When the topic first came up, Donald Trump's excuse for not releasing his tax returns was a vague one. "I'm thinking about it," he told ABC's George Stephanopoulos in October. He also repeated a line he rolled out in August on "Face the Nation": Maybe he'd release his tax returns when Hillary Clinton released her emails.
Clinton's emails are now out (though your definition of that may vary), and still no Trump returns. Last month, the excuse changed. Now, it was that Trump was being audited, as he is every year, and that he wouldn't release his returns while they were under audit. (The IRS pointed out that there was no legal reason not to, but a tax attorney we spoke with agreed that it wasn't the smartest thing to do.)
This week, CNN's Anderson Cooper asked if Trump would release the letter from the IRS letter proving that he was under audit. Trump agreed, but on Wednesday he released a statement on the letterhead of his tax attorney.
(FUN FACT: Trump's tax counsel is Morgan, Lewis & Bockius, the firm employing the attorney that Lois Lerner tapped to ask her at a conference about audits of 501(c)(4) organizations -- crumbling the dam holding back the 2013 IRS scandal.)
The core contention of the letter is that Trump's "tax returns for the years 2002 through 2008 have been closed administratively by agreement with the IRS without assessment or payment, on a net basis, of any deficiency." What does that mean? Can Trump release those returns now, or what?
To find out, we got in contact with Mark Everson, one-time long-shot 2016 Republican presidential candidate and -- more importantly for our current purposes -- former commissioner of internal revenue at the IRS.
To cut to the chase: No, this letter offers no reason why Trump can't at least release his returns from 2002 to 2008 -- and maybe more recent ones, too.
Everson makes several points.
First, he points out that the letter notes the 2002 to 2008 audits were closed without any assessment or payment -- indicating that Trump filed all of the taxes he owed.
"Well, bravo for Mr. Trump!" Everson said. "That's a great result! And if that's the case, certainly one would say, why wouldn't you release those returns?" After all, the IRS looked at those returns, said that Trump was fine, and closed the files.
In the past, Trump has implied that his attorneys wouldn't let him release returns while he was being audited (see here, for example). If Trump were worried about releasing returns that are being audited for the same reason a crime suspect might not talk to the press while the cops are searching his apartment, now that the suspect has been cleared of suspicion, there's no reason not to. What's more, as Everson notes, the attorneys don't say anything about not releasing his returns while they're being audited.
Second, Trump's sprawling business empire likely hasn't changed much since 2008 -- meaning that his 2009 through 2014 filings probably don't differ too much from the previous ones.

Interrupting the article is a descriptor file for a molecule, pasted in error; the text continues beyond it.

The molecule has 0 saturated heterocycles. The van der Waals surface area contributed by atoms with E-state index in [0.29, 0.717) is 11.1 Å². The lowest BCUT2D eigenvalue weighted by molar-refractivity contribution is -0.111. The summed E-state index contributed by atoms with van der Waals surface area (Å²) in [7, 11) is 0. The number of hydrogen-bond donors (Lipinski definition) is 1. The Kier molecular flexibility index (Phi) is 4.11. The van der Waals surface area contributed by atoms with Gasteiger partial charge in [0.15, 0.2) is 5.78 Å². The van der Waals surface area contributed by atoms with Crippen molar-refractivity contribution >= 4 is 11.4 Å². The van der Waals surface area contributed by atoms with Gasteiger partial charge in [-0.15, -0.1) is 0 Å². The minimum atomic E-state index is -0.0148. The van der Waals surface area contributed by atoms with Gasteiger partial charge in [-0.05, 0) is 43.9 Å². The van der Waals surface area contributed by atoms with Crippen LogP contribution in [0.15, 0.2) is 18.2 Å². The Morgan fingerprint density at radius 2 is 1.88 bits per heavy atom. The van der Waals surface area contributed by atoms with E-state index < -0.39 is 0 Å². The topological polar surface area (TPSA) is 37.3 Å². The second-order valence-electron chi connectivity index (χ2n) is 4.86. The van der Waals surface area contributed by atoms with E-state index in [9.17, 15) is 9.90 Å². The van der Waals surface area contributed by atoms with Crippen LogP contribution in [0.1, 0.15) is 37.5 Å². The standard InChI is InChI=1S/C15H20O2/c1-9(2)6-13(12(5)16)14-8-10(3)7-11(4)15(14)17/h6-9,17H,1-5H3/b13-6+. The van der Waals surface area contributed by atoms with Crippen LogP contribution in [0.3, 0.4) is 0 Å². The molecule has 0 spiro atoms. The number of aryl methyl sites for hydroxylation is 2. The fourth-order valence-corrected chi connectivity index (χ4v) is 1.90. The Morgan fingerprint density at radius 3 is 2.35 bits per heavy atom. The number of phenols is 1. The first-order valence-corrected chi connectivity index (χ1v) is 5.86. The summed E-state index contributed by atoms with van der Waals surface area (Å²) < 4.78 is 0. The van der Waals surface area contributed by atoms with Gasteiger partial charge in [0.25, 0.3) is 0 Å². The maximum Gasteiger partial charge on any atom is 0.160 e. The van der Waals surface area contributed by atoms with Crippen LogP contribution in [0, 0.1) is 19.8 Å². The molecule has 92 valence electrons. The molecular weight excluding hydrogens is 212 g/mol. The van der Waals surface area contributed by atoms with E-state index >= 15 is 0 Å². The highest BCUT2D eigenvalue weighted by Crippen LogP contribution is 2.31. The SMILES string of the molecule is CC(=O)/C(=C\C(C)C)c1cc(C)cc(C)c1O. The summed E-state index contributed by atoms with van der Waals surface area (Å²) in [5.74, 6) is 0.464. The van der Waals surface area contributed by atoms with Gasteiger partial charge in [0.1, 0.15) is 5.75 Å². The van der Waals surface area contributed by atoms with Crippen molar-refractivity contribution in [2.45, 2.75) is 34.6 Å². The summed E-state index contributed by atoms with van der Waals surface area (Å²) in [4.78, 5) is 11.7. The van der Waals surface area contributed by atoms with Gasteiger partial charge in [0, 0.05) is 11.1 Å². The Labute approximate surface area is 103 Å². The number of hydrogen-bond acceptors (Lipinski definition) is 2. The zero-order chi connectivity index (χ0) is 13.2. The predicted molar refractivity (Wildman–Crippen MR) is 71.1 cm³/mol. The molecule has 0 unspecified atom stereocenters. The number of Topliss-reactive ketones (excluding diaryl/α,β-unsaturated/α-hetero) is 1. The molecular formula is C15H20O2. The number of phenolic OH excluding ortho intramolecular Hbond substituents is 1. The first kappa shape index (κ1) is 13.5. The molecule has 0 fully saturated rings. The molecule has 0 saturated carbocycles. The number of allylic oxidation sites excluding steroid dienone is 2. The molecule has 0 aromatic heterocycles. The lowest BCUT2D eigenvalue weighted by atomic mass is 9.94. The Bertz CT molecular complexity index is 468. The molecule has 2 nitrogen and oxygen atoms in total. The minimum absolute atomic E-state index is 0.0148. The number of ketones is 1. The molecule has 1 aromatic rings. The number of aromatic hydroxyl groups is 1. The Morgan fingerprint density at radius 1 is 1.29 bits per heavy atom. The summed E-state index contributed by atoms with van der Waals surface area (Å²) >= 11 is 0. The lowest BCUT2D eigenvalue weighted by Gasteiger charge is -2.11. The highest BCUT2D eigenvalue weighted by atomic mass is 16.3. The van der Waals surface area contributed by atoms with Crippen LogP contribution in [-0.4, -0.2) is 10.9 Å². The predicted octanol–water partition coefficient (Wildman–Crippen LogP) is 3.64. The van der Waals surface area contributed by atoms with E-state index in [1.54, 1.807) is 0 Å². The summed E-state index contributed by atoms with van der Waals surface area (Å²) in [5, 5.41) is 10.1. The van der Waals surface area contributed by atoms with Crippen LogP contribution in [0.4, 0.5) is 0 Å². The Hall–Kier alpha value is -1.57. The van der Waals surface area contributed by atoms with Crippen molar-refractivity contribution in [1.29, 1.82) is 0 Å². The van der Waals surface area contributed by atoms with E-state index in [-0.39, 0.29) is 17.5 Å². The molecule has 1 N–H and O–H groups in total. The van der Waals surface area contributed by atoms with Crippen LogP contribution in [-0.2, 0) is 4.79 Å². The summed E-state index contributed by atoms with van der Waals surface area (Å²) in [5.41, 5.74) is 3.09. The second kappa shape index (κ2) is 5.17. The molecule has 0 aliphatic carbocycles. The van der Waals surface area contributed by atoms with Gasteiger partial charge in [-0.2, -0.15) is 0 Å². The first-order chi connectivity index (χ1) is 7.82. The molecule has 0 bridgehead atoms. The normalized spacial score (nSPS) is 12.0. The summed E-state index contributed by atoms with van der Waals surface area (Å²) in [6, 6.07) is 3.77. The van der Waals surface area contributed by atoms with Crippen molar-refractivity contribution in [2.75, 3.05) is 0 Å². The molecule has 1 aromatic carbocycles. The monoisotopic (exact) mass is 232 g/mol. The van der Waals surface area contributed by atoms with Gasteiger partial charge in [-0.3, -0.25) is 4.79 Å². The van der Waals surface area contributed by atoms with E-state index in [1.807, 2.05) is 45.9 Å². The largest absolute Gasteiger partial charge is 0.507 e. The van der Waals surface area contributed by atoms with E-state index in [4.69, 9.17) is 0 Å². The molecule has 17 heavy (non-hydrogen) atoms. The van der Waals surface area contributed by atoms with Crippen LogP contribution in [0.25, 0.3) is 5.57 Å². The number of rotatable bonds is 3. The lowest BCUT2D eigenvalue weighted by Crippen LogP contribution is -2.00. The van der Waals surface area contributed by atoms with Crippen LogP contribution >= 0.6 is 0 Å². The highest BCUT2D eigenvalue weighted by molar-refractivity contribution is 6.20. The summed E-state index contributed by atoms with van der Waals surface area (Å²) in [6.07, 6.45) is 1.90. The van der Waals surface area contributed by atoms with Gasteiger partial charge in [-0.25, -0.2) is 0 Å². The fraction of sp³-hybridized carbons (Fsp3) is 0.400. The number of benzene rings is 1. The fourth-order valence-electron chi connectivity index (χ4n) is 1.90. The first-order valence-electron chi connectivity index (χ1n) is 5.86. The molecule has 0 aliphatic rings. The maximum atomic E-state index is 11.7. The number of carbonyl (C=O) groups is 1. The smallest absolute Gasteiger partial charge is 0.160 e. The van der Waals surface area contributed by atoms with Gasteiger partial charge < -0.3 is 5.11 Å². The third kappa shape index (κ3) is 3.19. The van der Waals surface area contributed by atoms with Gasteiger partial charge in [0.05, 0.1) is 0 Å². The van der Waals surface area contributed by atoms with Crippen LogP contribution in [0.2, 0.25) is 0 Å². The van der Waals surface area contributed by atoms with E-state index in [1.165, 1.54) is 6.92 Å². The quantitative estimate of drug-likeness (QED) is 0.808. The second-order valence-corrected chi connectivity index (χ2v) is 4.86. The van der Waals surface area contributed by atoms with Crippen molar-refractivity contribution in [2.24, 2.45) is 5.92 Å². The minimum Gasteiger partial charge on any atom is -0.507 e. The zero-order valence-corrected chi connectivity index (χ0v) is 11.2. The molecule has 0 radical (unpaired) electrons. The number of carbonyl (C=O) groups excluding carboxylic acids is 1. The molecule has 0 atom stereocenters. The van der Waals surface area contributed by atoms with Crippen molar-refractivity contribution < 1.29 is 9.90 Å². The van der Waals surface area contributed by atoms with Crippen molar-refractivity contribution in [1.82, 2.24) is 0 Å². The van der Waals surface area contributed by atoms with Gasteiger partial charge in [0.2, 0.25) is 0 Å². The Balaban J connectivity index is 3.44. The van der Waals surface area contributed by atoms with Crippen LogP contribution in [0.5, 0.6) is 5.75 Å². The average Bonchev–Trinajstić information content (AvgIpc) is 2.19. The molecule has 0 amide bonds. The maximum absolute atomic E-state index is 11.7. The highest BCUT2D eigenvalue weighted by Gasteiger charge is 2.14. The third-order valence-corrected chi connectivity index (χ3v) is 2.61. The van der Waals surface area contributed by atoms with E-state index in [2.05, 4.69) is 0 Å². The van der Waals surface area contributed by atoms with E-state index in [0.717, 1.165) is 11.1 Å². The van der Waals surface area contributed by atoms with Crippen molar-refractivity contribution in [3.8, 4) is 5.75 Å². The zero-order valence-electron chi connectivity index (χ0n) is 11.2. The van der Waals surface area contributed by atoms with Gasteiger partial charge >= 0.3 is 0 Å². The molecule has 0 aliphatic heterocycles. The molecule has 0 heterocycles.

"The IRS -- the people there aren't knuckleheads in terms of using their time," he said. "If they look at something in the years 2005 and 2006 and the treatment is proper, in my view they're not going to look at it again in 2010 and 2011."
"If there's no net assessment, presumably there's somewhat limited risk to Mr. Trump, and those reasons for not making disclosure [of the earlier years] are political rather than exposure to risk from a tax perspective," Everson said.
If Trump is withholding his returns from 2002 to 2008 for political purposes, we're back into the realm of speculation. Why would he want to hide his returns? Is this a situation like his overseas manufacturing, where he took advantage of legal loopholes that might cast him in a negative light? Did he successfully shield himself from having to pay any federal income tax at all? As it stands, we'll likely never know.
That Trump wouldn't turn over his tax documents -- and that Ted Cruz would use that as cover to only release a summary document -- is clearly frustrating to Everson.
"He agreed to [release his taxes] when he agreed to be a candidate. That's the transparency. That's the expectation," Everson said. "It may not be written into law, but that's an expectation that's been established as part of the contest. He ran and secured votes over a period of months, saying that he would release the returns."
It could be written into the law, he says. Congress could pass a bill mandating the release of tax returns for major candidates, as there is a mandate to report campaign spending. (Would this Congress pass it? Would the Supreme Court uphold it? Those are different questions.)
"Clearly, he had second thoughts about what's in the returns and whether he wants that out; that much is very clear," Everson said.
What isn't clear is whether or not his opponents or the public have any leverage over his actually releasing them.